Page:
If you have been around Vertech much, you have probably heard us refer to ourselves as Control Freaks. The name has been around for a few years now, and it really does effectively capture our passion for automation. We quite literally wear this passion on our shirt-sleeves, and our Control Freak t-shirts have become somewhat of a fashion statement in the industry (almost). So in case you have ever wondered what that term means, we put together this little video to provide an explanation.
PID control is one of the most commonly used closed-loop control mechanisms in industrial control systems. PID controllers work great when applied and configured correctly, and they are often viewed as a sort of magic box that can solve any process control problem. To successfully apply and tune these controllers, it is important to understand how they work, the math behind them, and the nuances of the specific implementation by various manufacturers. This post provides an intuitive look at how a PID works before getting into the math.
Wouldn’t it be nice if you had a crystal ball on your factory floor that would tell you exactly when a problem was about to happen? While, statistical process control (SPC) isn’t quite a crystal ball, when integrated as part of your organization’s quality assurance/quality control (QA/QC) process, it’s close.
A specialized form of data analytics, SPC software samples key production variables and compares those variables against known tolerances. In layman’s terms, this means SPC can give plant managers visibility into a possible problem, like a tool that is wearing out, before it turns into a big issue that causes downtime.
Electronic data integration across all departments and levels is the holy grail for the digital enterprise. Your grail quest will involve integrating production layer software tools as part of your manufacturing execution system (MES) strategy to optimize operations. Efficient plant floor production will be one battle fought along the way, but it’s an easy-to-obtain victory with the holy hand grenade of production scheduling software.
Happy holidays to our fellow manufacturers, engineers, technicians, and managers! As the year comes to a close, it's the season to take some time to relax and reflect on the year. You’ve likely read many of our blog posts this year, but you may have missed a few – it's been a busy year! Never fear, we've rounded up our most popular blog posts from 2019. We hope that they'll bring you some holiday cheer, or at least provide some ideas and insights to use for a successful 2020.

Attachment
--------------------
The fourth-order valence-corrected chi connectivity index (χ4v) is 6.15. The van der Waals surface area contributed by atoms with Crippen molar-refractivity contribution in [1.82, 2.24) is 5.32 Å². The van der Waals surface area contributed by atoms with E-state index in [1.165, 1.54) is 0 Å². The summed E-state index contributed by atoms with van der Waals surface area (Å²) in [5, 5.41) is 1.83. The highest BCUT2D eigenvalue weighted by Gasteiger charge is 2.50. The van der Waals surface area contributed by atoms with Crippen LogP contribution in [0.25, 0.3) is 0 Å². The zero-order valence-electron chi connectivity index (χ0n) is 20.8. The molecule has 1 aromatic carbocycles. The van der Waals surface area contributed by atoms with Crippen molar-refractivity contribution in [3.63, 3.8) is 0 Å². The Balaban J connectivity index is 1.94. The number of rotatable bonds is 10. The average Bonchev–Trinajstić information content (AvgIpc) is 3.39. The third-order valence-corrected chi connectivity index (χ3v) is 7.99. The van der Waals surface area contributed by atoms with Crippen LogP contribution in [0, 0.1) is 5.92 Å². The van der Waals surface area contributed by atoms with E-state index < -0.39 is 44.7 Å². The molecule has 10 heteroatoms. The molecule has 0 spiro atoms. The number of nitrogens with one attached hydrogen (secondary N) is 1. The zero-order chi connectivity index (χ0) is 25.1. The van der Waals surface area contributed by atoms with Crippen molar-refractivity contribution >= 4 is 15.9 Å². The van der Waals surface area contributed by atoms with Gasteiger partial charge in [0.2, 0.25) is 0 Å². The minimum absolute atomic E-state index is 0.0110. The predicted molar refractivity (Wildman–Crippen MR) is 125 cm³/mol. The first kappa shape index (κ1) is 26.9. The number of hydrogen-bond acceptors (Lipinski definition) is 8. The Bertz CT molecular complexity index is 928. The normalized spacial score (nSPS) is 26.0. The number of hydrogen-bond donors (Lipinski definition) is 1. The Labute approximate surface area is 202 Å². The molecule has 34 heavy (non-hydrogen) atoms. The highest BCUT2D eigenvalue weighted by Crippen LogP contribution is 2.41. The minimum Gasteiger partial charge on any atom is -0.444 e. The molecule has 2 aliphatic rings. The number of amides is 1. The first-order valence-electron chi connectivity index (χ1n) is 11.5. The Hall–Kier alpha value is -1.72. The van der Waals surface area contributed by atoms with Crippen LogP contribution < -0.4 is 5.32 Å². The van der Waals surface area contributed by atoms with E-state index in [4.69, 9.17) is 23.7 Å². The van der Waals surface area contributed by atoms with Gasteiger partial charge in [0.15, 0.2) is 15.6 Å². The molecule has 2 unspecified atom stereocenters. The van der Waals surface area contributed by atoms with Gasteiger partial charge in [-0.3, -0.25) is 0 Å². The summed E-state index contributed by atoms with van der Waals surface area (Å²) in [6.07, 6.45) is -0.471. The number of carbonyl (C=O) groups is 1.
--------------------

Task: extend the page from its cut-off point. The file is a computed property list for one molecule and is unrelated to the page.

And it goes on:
Beyond the benefits of common MES tools like OEE and downtime tracking, additional efficiency can be gained in manufacturing operations through the implementation of a predictive maintenance program. Traditional maintenance programs often used time-based intervals for equipment maintenance, which usually means equipment is maintained more often than needed, resulting in unnecessary downtime and labor costs. Worse, every now and then, equipment fails before a scheduled maintenance interval, resulting in unplanned downtime and scrapped product. Instead, predictive maintenance helps determine maintenance intervals in the “Goldilocks zone”— not too early, not too late, but right when needed.
For heavily regulated industries, such as food and pharmaceutical, manufacturing execution system (MES) tools can offer manufacturers a valuable level of insight into their processes. Using a track and trace system on top of your organization’s control system to monitor the progress of a product through the manufacturing process can provide a wealth of information to all users, from operators to managers.
As we celebrate our company’s 15th anniversary, we received the news this week that we have even more to celebrate—for the fourth consecutive year, Vertech is being recognized as a Top Company to Work for in Arizona!
This award is based on anonymous employee surveys and an external analysis of our benefits and culture. This recognition is a tribute to our entire team at Vertech as we work to consistently be a world-class provider of automation solutions and the employer of choice for the best and brightest talent.
Today, cybersecurity is a pressing issue across all industries, ranging from individual devices being hacked to data breeches from the computer systems used in the financial industry to malware being placed on the industrial control systems (ICS) used by manufacturers. Thus, the Department of Homeland Security has declared October National Cybersecurity Awareness Month, which they describe as a collaborative effort between government and industry to raise awareness about the importance of cybersecurity and to ensure that all Americans have the resources they need to be safer and more secure online.
Error handling is critical in any software development. When done correctly and with the user in mind, error handling makes it easier to operate a system correctly, lets users know when something has gone wrong (and ideally how to fix it), and makes your code easier to debug and maintain. In this blog, I’ll discuss the common error handling techniques for Ignition SCADA applications and key considerations to keep in mind to provide the best possible user experience.